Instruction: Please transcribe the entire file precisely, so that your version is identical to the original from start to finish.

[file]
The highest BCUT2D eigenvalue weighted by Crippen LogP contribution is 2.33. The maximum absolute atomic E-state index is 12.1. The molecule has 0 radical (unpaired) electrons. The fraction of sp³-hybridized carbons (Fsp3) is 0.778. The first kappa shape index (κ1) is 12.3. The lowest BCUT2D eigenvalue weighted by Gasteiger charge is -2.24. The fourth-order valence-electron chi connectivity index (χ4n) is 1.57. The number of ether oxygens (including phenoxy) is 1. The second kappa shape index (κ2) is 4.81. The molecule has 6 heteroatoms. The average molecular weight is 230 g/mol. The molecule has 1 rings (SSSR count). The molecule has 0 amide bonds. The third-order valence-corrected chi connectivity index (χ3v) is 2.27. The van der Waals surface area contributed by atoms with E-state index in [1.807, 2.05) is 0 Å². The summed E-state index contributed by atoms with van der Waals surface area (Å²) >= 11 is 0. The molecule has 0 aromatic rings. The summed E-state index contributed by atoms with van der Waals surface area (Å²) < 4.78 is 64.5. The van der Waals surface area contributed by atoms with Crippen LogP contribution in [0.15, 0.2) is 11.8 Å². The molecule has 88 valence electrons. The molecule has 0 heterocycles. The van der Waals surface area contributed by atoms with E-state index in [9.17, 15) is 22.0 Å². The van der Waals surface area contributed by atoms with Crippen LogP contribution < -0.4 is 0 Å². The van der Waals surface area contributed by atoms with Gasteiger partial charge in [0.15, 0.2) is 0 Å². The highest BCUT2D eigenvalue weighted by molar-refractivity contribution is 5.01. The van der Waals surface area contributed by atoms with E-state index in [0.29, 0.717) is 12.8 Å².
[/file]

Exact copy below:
The highest BCUT2D eigenvalue weighted by Crippen LogP contribution is 2.33. The maximum absolute atomic E-state index is 12.1. The molecule has 0 radical (unpaired) electrons. The fraction of sp³-hybridized carbons (Fsp3) is 0.778. The first kappa shape index (κ1) is 12.3. The lowest BCUT2D eigenvalue weighted by Gasteiger charge is -2.24. The fourth-order valence-electron chi connectivity index (χ4n) is 1.57. The number of ether oxygens (including phenoxy) is 1. The second kappa shape index (κ2) is 4.81. The molecule has 6 heteroatoms. The average molecular weight is 230 g/mol. The molecule has 1 rings (SSSR count). The molecule has 0 amide bonds. The third-order valence-corrected chi connectivity index (χ3v) is 2.27. The van der Waals surface area contributed by atoms with E-state index in [1.807, 2.05) is 0 Å². The summed E-state index contributed by atoms with van der Waals surface area (Å²) >= 11 is 0. The molecule has 0 aromatic rings. The summed E-state index contributed by atoms with van der Waals surface area (Å²) < 4.78 is 64.5. The van der Waals surface area contributed by atoms with Crippen LogP contribution in [0.15, 0.2) is 11.8 Å². The molecule has 88 valence electrons. The molecule has 0 heterocycles. The van der Waals surface area contributed by atoms with E-state index in [9.17, 15) is 22.0 Å². The van der Waals surface area contributed by atoms with Crippen LogP contribution < -0.4 is 0 Å². The van der Waals surface area contributed by atoms with Gasteiger partial charge in [0.15, 0.2) is 0 Å². The highest BCUT2D eigenvalue weighted by molar-refractivity contribution is 5.01. The van der Waals surface area contributed by atoms with E-state index in [0.29, 0.717) is 12.8 Å².